They needed a “Wii Sports”, if you will: that one game where anyone who uses the GamePad will see that “I understand this immediately and am having a really good time playing this”. On a scale of 1 to Wii Sports, NintendoLand was like a 4, Game & Wario was a 2 :P, any other party game-like attempt they’ve done so far is an instant 1 imo XD, and the big-hitters (MK8, DKC: TF, SM3DW, Sm4sh) don’t even have ratings because it wasn’t really utilized to enhance how to play those games. If SMM or Splatoon came out two years earlier, I don’t think justifying the GamePad would’ve been a problem (especially with that Splatoon commercial being a thing that much earlier XD. Think of the mindshare >:D *evil laughter*).

    As for SharePlay, the “playing locally online” part is interesting should there ever be a major PS4 game released that is local multiplayer only :P. Maybe they exist already, but I don’t know what they are. It does make me wonder why it’s there, seeing as how nearly everything with multiplayer worth playing (at least that I know of) already has online to begin with ‘:/. Honestly that seems like something Nintendo would benefit more from than Sony would at this point :P. Overall, this side of SharePlay is certainly new, just not really changing how we play.

    The “taking over my game part” of it…enh, not really seeing how that is a good thing overall, personally. If you buy a game, you should be the one experiencing the whole package, not someone else. If you actually like the game, difficulty shouldn’t be a reason to “hand it off” to someone else; that should be motivation to improve yourself, making overcoming that challenge all the more satisfying. One positive I can see from it is to “demo” potentially anything :o, buuuuuut that depends on what your friends own :/. Might as well just get an actual demo :P.

  • donzaloog

    He’s absolutely right.

  • ednice

    So innovative in fact that they believe they don’t have to show us how innovative it can be.

    • android138

      the whole fact the wii u can function without a t.v. is pretty innovative dont you think?

  • person

    True, but there are useful, innovation that connect with people, and less useful innovations that don’t garner enough interest and isn’t exploited properly. Guess which one this is(!)
    Nintendo, you can’t boast about an innovation because it’s there, you’ve got to show us why it’s worth adding an extra £50/$70 (at least) onto the price of the console!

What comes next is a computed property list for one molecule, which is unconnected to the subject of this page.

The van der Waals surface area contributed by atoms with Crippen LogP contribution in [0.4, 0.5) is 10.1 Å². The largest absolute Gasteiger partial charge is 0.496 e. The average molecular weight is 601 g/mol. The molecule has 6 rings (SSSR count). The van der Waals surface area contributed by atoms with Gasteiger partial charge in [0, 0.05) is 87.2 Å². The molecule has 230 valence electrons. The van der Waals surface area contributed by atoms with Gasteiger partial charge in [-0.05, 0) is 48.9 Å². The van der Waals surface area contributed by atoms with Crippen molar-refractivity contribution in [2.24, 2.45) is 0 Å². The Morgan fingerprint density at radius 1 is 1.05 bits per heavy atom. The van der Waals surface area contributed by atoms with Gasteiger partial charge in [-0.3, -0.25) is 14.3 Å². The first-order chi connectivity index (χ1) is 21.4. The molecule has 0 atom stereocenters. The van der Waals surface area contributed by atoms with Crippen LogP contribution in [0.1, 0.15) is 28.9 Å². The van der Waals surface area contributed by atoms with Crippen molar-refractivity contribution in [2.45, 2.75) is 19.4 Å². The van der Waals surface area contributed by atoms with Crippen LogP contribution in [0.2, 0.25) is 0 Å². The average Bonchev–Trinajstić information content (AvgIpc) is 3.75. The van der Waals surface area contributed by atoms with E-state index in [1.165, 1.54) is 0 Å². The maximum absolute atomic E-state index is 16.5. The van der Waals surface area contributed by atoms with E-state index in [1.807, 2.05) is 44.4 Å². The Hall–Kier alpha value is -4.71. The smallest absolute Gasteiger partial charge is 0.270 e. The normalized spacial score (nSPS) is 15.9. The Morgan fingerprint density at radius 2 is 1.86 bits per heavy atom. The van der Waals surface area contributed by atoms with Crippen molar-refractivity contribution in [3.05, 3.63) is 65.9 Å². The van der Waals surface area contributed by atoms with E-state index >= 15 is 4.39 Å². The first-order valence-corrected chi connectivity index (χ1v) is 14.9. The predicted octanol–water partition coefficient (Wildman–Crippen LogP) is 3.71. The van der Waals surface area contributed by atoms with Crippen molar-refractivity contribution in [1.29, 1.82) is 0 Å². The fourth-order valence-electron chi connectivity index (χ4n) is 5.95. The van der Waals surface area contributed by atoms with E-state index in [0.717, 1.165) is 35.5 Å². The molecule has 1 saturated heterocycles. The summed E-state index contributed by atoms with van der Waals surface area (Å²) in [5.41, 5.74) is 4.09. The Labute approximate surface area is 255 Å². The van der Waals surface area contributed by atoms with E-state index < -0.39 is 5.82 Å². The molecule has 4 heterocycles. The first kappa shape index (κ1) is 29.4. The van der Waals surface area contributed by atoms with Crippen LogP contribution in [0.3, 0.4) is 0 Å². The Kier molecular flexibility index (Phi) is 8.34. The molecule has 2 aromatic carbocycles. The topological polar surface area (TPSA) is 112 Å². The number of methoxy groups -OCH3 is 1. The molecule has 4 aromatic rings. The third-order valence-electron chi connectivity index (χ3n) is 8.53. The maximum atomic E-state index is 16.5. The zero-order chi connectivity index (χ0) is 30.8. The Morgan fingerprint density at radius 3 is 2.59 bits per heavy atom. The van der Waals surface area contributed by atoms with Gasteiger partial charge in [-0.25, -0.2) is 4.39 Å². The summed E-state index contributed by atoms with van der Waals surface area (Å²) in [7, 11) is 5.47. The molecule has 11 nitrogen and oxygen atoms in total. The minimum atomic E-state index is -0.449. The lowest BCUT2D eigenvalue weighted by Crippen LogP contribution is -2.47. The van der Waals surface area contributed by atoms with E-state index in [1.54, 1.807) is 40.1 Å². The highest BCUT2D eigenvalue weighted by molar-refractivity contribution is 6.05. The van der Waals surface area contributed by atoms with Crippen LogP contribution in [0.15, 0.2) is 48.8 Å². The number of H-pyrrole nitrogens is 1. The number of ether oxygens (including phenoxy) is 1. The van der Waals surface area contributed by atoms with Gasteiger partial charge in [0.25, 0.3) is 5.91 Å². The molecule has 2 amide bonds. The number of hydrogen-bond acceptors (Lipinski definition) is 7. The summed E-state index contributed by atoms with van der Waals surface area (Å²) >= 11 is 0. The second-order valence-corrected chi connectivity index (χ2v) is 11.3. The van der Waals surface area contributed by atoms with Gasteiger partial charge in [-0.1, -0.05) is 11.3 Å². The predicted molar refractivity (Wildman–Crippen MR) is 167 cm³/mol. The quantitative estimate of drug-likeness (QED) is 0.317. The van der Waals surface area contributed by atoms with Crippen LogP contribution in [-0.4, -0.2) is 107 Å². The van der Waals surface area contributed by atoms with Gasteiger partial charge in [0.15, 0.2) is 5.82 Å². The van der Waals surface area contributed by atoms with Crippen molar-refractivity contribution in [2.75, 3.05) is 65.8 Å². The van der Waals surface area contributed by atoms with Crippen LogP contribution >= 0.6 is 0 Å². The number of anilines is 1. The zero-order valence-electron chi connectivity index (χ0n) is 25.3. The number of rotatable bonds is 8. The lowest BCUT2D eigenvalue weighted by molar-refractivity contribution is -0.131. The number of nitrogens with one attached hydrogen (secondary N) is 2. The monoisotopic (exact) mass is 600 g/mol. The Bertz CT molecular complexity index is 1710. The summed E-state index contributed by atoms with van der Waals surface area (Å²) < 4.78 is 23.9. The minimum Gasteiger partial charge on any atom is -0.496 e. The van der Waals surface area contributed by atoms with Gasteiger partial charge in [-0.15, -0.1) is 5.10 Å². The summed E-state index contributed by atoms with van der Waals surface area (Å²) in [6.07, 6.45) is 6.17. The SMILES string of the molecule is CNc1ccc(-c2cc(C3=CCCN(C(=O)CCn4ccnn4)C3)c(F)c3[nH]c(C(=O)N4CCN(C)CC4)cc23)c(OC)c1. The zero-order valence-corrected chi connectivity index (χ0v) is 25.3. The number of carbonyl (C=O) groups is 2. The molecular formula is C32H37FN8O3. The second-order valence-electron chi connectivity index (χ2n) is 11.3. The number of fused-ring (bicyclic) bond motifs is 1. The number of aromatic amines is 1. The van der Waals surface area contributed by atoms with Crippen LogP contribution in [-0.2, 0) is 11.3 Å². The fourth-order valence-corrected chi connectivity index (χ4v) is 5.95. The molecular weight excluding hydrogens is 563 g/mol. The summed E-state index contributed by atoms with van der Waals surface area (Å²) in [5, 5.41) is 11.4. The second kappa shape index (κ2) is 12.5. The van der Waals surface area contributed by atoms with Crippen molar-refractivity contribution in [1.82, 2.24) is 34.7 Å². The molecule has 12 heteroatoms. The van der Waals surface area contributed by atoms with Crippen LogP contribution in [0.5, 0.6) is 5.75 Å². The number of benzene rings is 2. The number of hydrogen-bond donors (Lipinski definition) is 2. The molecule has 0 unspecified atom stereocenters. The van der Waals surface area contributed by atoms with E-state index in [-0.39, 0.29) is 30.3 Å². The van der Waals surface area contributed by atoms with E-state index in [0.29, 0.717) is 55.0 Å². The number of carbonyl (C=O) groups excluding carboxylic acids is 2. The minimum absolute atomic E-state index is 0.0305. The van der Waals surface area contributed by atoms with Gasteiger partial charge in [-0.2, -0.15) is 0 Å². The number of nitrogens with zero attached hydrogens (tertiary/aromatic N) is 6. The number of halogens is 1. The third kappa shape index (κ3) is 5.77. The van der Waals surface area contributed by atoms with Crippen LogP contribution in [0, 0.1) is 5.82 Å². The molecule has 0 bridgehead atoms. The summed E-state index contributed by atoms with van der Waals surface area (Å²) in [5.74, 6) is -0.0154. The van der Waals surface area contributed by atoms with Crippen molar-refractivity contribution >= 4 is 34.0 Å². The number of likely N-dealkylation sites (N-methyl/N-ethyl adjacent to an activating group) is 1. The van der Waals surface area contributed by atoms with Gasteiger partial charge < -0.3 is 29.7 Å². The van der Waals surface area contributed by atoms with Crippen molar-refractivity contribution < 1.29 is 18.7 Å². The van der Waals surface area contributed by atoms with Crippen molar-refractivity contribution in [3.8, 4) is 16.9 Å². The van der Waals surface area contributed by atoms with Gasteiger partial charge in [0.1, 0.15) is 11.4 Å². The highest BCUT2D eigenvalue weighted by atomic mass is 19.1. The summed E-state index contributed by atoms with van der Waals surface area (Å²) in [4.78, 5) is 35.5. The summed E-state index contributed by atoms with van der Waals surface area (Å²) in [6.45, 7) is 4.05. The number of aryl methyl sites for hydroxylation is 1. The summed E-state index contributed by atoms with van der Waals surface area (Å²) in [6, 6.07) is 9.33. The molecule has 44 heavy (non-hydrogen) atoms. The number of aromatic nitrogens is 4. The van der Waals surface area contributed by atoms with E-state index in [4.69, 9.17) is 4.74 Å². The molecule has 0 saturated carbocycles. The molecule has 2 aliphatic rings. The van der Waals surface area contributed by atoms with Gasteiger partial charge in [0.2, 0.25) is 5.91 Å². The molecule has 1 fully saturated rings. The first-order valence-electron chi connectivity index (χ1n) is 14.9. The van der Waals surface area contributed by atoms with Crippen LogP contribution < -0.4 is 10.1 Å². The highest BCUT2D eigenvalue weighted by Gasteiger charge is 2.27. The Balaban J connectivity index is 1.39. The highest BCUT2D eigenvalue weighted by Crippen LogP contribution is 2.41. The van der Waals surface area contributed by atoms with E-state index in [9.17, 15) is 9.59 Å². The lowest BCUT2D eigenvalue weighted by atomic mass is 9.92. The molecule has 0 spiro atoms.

• android138

      smart phones and touchscreen tablets concepts are not innovative because it was made by nintendo. wtf does that sound right or kinda fanboyish?

  • Mythosa

    Dur. It’s the ONLY new thing this gen.

    • android138

      yup the gamepad was the only innovation this gen. sony and ms only gave us a slightly better OS thats it.IMO

  • awang0718

    Obviously, a Nintendo executive will praise the one feature that makes the Wii U stand out. Just like how a Sony executive will praise Share-play/Share-button, while a Microsoft executive will praise Xbox One + Windows 10 integration. Nothing much to see here…

    • GreysonTetsuya

      And to think this is the same guy who just recently said that Nintendo often listens to its fans lol

  • Hardin Twentyfive

    He’s not lying.

  • luis garcia

    Share play is not innovative. It is not something that has changed the way we play. It changes how you share thing but not how you play.

    • getagrip

      it lags like fuck its a laggy gimmick

    • android138

      have to agree with this opinion 100% a feature can be fun but is not gameplay.

  • NintendoPower

    Hell yeah. This is true. I love the gp.

  • getagrip

    its the only innovation and its a gamecentric innovation THATS WHAT MATTERS

    generic TECH gpu-cpu increase in power WII U HAS THIS but nintendo take tech and apply it to gaming

    wii remote isnt just awavey stick its a 3D mouse blutooth pointer with soundfeedback etc

    gamepad is a multifuntion device,it applys to gaming and web surfing and media playing and easy to the point OS interface

    im on my gamepad right now

    • chrgby

      lol, so am I.

  • chrgby

    I’d say he’s right. SharePlay is a neat idea, but mostly useless for anyone who calls themselves a “gamer”. And I doubt many of the casuals who might benefit from it actually have a helper at their beck-and-call. Narrow and redundant application is no competition for what makes games like Super Mario Maker, Fatal Frame, Star Fox Zero, Project Giant Robot, Affordable Space Adventures and more possible.

    Certainly, when you’re explicitly talking hardware, there’s no doubt. The GamePad may not be the barnburner the Wiimote was, but it’s stuff like the DS4 light bar and HoloLens that really make me think sometimes that few at Sony and Microsoft actually understand how games work.

    • getagrip

      wii remote is HIGH TECH and very core,but nintedo marketed it as casual GENIUS MOVE

      i think nintendo thought a tablet come controller was self explaned,but it seems casuals dont get it,and ms sony fanboys are intimidated by it

      the way fanboys slander the wii remote in forums,is FEAR they know the wii remote rocks but show there jelousy by callng it waggle

      waggle isnt the wii remote its a poor USE OF IT, a button can be waggle a anolog stick can be waggle a mouse can be waggle,a touch screen can be waggle

      wii remotes blutooth mouse IS HARDCORE AS HELL so is gamepads gyro 9 axis

      using the term MOTION CONTROLS is people showing how ignorent they are

      • NintendoPower

        So true lol. I remember playing black ops 2 on the Wii U there be hordes of kids complaining that I was using a Wiimote. They seen it as a disadvantage to them and I guess for good reason. It’s so precise. When you get used to it it’s much funner than using a standard controller.

        • getagrip



          • Chazprime

            You’re not really a good example that Nintendo is fighting against “ignorence”.

          • android138

            yea but he’s not wrong. besides the caps and run on sentences the wiimote is better at shooters and the 9 axis on the gamepad works rather well with splatoon. regular controllers have their place in gaming though. since the gamepad the pro controller takes a backset. enuff said.

  • Wegotexclusives

    In before some one says that a laptop pad on a controller is better.

    • getagrip

      HIGH FIVE for this dude

    • PRIMUS

      hahahahahaha that’s so 1998.